sugar is consumed by growth and metabolism of the production organisms.
This lower efficiency is acceptable if there is enough
biomass feedstock (there is - over a billion tons per year in the U.S.,
two billion tons worldwide), and if the cost of the biomass sugar is
Direct chemical conversion of sugars to
deoxygenated alkanes or intermediates like gamma-valerolactone (e.g
Virent) can reduce the amount of sugar needed and thus potentially
lower the cost of jet fuel production
from sugars. The theoretical maximum (weight alkane/weight sugar)
conversion (e.g., glucose to hexane) is about 47%, due to the loss of
oxygen atoms which are heavier than carbon atoms. This has a direct
impact on the delivered price of biobased jet fuel. Highly pure
specific sugars are needed for both chemical catalytic
and fermentation methods. Enzymatic methods yield pure sugars from
biomass and do not require the use of toxic chemicals like chlorine.
enzymes developed by General
Biomass lower the cost and increase the purity of sugars by enabling
the use of a wide variety of biomass feedstocks, such as municipal
solid waste (MSW), construction and demolition waste (CDW), and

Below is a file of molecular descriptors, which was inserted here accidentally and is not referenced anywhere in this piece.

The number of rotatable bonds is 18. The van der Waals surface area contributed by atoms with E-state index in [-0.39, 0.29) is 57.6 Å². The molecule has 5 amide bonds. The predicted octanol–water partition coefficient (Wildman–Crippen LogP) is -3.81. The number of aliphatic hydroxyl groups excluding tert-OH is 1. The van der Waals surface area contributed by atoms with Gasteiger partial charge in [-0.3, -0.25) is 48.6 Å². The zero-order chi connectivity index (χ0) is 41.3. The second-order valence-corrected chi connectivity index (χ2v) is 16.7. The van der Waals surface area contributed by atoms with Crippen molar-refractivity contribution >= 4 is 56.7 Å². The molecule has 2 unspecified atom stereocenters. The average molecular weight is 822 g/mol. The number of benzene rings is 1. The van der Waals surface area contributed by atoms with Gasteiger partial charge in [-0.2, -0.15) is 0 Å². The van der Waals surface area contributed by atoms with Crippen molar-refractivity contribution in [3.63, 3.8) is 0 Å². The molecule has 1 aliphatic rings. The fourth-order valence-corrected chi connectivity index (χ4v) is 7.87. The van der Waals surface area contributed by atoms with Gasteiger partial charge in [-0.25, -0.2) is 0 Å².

millions of cubic meters of beetle-killed wood (BKW) in the U.S. and
Canada. All of these forms
of dead biomass are cheaper, available today, and are less
controversial than food-based sources of sugar like corn.
methods have the advantage that they preserve the original C6 glucose
molecules made by photosynthesis, and with appropriate technology will
have lower capital costs and ease of use. Additionally, enzymatic
methods preserve and make available the two other biomass components,
xylan and lignin. Xylans can be hydrolyzed by our enzymes to yield the
C5 sugar xylose, raising the total sugar output
from biomass by 50%. Lignin can either be burned as
a substitute for coal, or converted to high value chemicals for
adhesives, fuel additives, and carbon fibers for light-weight
composites in aircraft and vehicles.
Enzymatic methods require the application of
sophisticated biotechnology for their development, but once developed
are relatively easy to produce and use with minimal energy and capital
inputs. Their principal product, glucose, is at the core of all
cellular metabolism, and is thus a feedstock for most industrial
fermentations producing biofuels, bioplastics, and renewable chemicals.
In effect, glucose is the new oil, but based on local sources, creating
local jobs, and contributing far less to global warming. Local biomass
feedstock sources, processed by General Biomass
enzymes, enable fuel production for both commercial and military needs
at a variety of locations around the world.
We provide pure biomass deconstruction
specific cellulases and hemicellulases,
selected and customized for your application, lowering risk in the
R&D and pilot
phases, lowering costs at commercialization.
Contact us today and let us help you develop the
best enzyme solution for your needs.
Copyright © 2013 by
General Biomass Company. All Rights Reserved.